• If you give out some kinds of information that's treason. Other kinds of information may get you in civil court for violation of intellectual property agreements. Giving out false information can be fraud. This is not such a novel concept.

        OK, fair enough. Let's look at the categories of info that are illegal to give out. First, information that is dangerous to national security (treason). No doubter there. Second, information that isn't true, as stated, can be fraudulent. Information you have been trusted with (insider trading, release of trade secrets, etc) can be illegal too. Also, information you steal (opening mail, Mitnick-ing).

        However, this is the first time I can think of that you can be busted for releasing information that is NOT dangerous to the country (Oh God! DirecTV has been h4X0r3d!!!), is NOT false, and NOT entrusted to the person releasing it - ie, he figured it out on his own. And really, this is NOT stealing, again in the sense he figured out on his own (he didn't hack them to steal the plans). Note that he doesn't actually have to take the SERVICE to get busted here - although that's a different argument, too.

        This is pretty scary to me.

        Can anyone think of a prior situation that fits these three scenarios?

    • by gosand (234100) on Friday February 14, 2003 @12:29PM (#5303129)
      The defendants allegedly sold or distributed free software and hardware to hundreds of thousands of people, giving them free access to paid subscription satellite TV services, Spertus said.

      Why don't you put that comment back where you pulled it from. Did you read the article?

      The defendants allegedly sold or distributed free software and hardware to hundreds of thousands of people, giving them free access to paid subscription satellite TV services, Spertus said.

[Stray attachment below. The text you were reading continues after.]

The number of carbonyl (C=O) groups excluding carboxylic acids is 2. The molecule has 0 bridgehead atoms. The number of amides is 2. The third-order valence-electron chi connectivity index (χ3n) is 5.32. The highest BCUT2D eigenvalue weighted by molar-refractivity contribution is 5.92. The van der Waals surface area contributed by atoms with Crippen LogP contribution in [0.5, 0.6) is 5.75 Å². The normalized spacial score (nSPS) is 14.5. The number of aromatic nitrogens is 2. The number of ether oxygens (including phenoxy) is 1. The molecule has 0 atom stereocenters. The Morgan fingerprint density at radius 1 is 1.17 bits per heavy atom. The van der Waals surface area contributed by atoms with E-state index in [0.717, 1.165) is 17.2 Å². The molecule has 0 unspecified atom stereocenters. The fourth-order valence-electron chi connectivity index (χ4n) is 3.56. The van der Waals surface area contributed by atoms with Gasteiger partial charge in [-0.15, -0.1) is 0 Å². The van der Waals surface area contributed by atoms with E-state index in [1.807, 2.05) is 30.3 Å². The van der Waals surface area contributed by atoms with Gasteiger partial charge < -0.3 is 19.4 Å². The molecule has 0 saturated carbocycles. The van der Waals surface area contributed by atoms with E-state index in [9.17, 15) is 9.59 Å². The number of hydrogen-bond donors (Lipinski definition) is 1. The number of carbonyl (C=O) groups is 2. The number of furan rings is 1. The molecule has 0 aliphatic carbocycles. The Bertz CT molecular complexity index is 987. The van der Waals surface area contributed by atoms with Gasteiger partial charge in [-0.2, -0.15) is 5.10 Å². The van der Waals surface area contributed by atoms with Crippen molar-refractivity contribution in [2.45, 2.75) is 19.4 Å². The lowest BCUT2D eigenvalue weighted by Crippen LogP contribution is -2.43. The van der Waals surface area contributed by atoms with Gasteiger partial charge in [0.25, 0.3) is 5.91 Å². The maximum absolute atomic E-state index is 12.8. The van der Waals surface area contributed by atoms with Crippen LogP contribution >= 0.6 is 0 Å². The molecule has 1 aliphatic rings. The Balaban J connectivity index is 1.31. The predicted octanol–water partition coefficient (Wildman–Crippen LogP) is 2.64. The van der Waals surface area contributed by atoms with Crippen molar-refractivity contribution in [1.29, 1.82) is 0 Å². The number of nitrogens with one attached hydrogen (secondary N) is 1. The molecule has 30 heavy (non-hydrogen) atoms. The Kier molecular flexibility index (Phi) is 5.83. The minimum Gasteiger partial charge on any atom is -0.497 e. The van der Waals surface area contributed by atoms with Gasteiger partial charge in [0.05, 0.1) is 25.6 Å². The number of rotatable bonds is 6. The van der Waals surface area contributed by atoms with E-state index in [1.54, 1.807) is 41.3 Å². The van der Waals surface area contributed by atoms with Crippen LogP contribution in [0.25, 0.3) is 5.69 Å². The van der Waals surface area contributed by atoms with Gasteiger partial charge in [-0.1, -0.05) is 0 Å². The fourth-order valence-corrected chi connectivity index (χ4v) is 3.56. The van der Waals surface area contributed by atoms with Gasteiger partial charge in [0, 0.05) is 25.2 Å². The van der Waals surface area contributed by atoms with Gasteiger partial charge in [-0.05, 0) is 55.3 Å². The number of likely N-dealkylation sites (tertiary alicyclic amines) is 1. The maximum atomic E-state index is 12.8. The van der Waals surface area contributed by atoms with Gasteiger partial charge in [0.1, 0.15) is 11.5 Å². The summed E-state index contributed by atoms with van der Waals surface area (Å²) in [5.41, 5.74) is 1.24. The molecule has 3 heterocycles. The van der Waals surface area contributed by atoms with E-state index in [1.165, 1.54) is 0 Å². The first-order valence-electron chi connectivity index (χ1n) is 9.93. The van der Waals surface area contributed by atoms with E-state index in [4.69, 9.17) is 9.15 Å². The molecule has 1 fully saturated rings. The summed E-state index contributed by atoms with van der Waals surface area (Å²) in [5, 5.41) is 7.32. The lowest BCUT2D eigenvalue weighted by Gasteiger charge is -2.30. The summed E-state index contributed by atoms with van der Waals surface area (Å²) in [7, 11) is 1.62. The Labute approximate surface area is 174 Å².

Sounds to me like they got busted doing something illegal. Fine, let them get nailed, and let the court use the DMCA. I think one of two things will happen:

      1. The DMCA will be validated, and all hell will break loose, people will be arrested for owning information.

      2. Someone gets busted under the DMCA for doing actual illegal activity such as this. Other invoctions of the DMCA, for things like the Skylarov case, will be a glaring example of why they aren't the same thing, and the DMCA will be ammended.

  • by poisoneleven (310634) <jaredaz&hotmail,com> on Friday February 14, 2003 @12:15PM (#5302979)
    Research used to be enough to justify doing that, and under the law, "Good Intentions" are not exempt under the current letter of the law.
  • by CrypticOutsider (615336) on Friday February 14, 2003 @12:15PM (#5302980)
    Blame it on the Dire Straits!
  • well.... (Score:5, Insightful)

    by tx_mgm (82188) <notquiteoriginal@@@gmail...com> on Friday February 14, 2003 @12:16PM (#5302988)
    looks like a legitimate case. the DMCA does enforce some issues that do need to be enforced. I agree that these people were in the wrong...but on the whole I still think the DMCA needs some serious re-writing.
    • DirecTV won't sell me their service because of where I live. It is impossible for me to pay DirecTV. It doesn't cost them one thin dime if I steal their service, as they *will not allow me* to give them money. So why shouldn't I decrypt the information? Why should people go to jail if they help me decrypt the information?
      • Re:well.... (Score:2, Insightful)

        by tx_mgm (82188)
        DirecTV won't sell me their service because of where I live.....as they *will not allow me* to give them money. So why shouldn't I decrypt the information?

        maybe that could be a good argument if it were true...if you are on the internet, then id say your chances of being out of range of any kind of cable provider are slim to none.
        plus, them not wanting to sell you service is their right and does NOT entitle you to steal their service, regardless of how little money the lose from your actions (and, yes...stealing satellite cable does still cost them resources)! For example, if i had the money, i would want to buy myself a harrier jet...but guess what, I WONT GET ONE! why not? because the military wont sell it to me! so does that give me the right to break into a military compound and STEAL one? i think not!